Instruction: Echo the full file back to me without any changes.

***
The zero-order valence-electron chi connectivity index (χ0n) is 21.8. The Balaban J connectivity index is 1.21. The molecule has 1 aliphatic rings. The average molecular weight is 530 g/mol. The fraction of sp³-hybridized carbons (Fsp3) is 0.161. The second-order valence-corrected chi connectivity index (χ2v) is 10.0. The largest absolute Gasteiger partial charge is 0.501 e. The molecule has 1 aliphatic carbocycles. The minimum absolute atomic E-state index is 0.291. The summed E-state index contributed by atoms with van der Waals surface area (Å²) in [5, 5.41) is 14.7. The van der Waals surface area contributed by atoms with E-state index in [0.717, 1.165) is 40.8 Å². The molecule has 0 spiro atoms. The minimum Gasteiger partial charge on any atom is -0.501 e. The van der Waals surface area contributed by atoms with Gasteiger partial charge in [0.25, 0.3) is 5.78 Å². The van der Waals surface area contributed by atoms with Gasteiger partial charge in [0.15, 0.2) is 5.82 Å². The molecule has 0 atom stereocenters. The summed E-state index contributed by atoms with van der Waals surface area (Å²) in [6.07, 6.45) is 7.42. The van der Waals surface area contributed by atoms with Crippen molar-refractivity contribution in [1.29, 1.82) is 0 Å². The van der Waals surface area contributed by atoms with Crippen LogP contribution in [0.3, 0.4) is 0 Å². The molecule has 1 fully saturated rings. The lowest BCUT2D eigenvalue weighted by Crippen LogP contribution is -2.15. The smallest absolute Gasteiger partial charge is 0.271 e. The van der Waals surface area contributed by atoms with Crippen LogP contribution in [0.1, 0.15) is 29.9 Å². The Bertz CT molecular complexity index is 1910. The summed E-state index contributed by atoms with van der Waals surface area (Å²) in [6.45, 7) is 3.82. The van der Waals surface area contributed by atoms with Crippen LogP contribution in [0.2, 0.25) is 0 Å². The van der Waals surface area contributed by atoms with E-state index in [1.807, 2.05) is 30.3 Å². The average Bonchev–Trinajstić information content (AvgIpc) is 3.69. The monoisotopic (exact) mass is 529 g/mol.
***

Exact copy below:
The zero-order valence-electron chi connectivity index (χ0n) is 21.8. The Balaban J connectivity index is 1.21. The molecule has 1 aliphatic rings. The average molecular weight is 530 g/mol. The fraction of sp³-hybridized carbons (Fsp3) is 0.161. The second-order valence-corrected chi connectivity index (χ2v) is 10.0. The largest absolute Gasteiger partial charge is 0.501 e. The molecule has 1 aliphatic carbocycles. The minimum absolute atomic E-state index is 0.291. The summed E-state index contributed by atoms with van der Waals surface area (Å²) in [5, 5.41) is 14.7. The van der Waals surface area contributed by atoms with E-state index in [0.717, 1.165) is 40.8 Å². The molecule has 0 spiro atoms. The minimum Gasteiger partial charge on any atom is -0.501 e. The van der Waals surface area contributed by atoms with Gasteiger partial charge in [0.25, 0.3) is 5.78 Å². The van der Waals surface area contributed by atoms with Gasteiger partial charge in [0.15, 0.2) is 5.82 Å². The molecule has 0 atom stereocenters. The summed E-state index contributed by atoms with van der Waals surface area (Å²) in [6.07, 6.45) is 7.42. The van der Waals surface area contributed by atoms with Crippen molar-refractivity contribution in [1.29, 1.82) is 0 Å². The van der Waals surface area contributed by atoms with Crippen LogP contribution in [0.3, 0.4) is 0 Å². The molecule has 1 fully saturated rings. The lowest BCUT2D eigenvalue weighted by Crippen LogP contribution is -2.15. The smallest absolute Gasteiger partial charge is 0.271 e. The van der Waals surface area contributed by atoms with Crippen LogP contribution in [0.1, 0.15) is 29.9 Å². The Bertz CT molecular complexity index is 1910. The summed E-state index contributed by atoms with van der Waals surface area (Å²) in [6.45, 7) is 3.82. The van der Waals surface area contributed by atoms with Crippen LogP contribution in [0.2, 0.25) is 0 Å². The van der Waals surface area contributed by atoms with E-state index in [1.807, 2.05) is 30.3 Å². The average Bonchev–Trinajstić information content (AvgIpc) is 3.69. The monoisotopic (exact) mass is 529 g/mol.